Apples in Mythology

Apples in Mythology

Throughout time, apples have been revered by cultures around the world. In various mythologies, apples are used as a symbol of love, beauty, and wisdom.

Greek Mythology

Gaia (Mother Earth) presented an apple tree to Zeus and Hera on their wedding day as a symbol of their love.

The huntress Atalanta refused to marry unless the suitor could defeat her in a foot race. One suitor, Milanion, accomplished this by dropping three golden apples (gifts from Venus, the goddess of love) during the race. Atalanta stopped to pick them up, lost the race, and married Milanion.

Eris, the goddess of discord, became enreaged because she was not invited to the wedding of a fellow god and goddess. She tossed the guests an apple with the inscription, "For the Fairest." Three goddesses, Hera, Athena, and Aphrodite thought they were worthy. To end the dispute, Paris, a mortal, was given the task of judging. The apple was awarded to aphrodite. The other goddesses were futious and brought devastation on Paris and his family. According to legend, the clamor eventually led to the Trojan War.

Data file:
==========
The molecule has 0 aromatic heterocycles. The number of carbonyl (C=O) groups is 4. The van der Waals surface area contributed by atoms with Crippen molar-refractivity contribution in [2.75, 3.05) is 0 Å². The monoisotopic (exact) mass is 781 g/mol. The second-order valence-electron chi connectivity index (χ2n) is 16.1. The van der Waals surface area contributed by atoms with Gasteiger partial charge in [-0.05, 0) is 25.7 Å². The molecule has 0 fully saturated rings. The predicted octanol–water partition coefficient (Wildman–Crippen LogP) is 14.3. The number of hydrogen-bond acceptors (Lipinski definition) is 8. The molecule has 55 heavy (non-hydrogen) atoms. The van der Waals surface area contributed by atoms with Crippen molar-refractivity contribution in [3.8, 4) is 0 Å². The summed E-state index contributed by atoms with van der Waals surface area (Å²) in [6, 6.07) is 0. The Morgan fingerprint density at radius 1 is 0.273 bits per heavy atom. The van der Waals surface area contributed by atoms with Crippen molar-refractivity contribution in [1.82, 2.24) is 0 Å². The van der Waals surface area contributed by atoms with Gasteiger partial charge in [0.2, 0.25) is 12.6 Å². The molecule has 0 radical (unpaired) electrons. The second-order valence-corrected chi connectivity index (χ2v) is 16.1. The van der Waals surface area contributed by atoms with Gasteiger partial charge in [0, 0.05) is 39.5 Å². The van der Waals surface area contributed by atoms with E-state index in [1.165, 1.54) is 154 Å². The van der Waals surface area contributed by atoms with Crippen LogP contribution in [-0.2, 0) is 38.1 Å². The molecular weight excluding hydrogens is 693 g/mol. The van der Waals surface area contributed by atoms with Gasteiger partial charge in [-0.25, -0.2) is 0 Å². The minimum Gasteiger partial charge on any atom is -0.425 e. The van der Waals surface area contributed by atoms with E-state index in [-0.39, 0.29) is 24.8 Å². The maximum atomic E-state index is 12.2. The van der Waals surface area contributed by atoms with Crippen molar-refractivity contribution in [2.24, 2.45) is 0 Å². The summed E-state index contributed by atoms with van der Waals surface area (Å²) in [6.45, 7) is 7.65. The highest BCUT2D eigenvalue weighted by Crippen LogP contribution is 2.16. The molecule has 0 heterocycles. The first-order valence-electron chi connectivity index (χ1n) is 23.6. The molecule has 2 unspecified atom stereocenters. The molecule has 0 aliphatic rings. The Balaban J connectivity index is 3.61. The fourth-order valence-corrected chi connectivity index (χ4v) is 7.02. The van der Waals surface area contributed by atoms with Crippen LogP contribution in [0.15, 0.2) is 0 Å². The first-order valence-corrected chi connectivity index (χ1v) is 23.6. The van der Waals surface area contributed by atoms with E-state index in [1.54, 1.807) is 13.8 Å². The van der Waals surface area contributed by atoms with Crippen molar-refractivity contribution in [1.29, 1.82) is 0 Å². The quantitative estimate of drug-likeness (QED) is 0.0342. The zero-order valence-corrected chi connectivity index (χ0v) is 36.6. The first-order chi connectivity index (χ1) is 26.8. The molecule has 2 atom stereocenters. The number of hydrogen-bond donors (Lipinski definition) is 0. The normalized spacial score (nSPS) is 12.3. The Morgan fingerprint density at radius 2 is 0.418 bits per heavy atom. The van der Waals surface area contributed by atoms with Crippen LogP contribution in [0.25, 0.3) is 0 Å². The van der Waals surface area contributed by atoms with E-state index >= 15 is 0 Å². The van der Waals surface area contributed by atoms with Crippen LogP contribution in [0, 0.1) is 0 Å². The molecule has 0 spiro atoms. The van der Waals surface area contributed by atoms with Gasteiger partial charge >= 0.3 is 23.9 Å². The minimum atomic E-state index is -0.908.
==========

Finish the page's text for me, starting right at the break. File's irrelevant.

Teutonic Mythology

The god Bragi was distinguished for his nobility and wisdom. He married Idun, the goddess of eternal youth and the guardian of the "golden apples." Her magic prevented the gods from aging.

In Native American Indian Mythology

To the Iroquois, the apple tree is the Central Tree of Life.

In the Bible

The apple tree was regarded as the Tree of Knowledge and Tree of Immortality.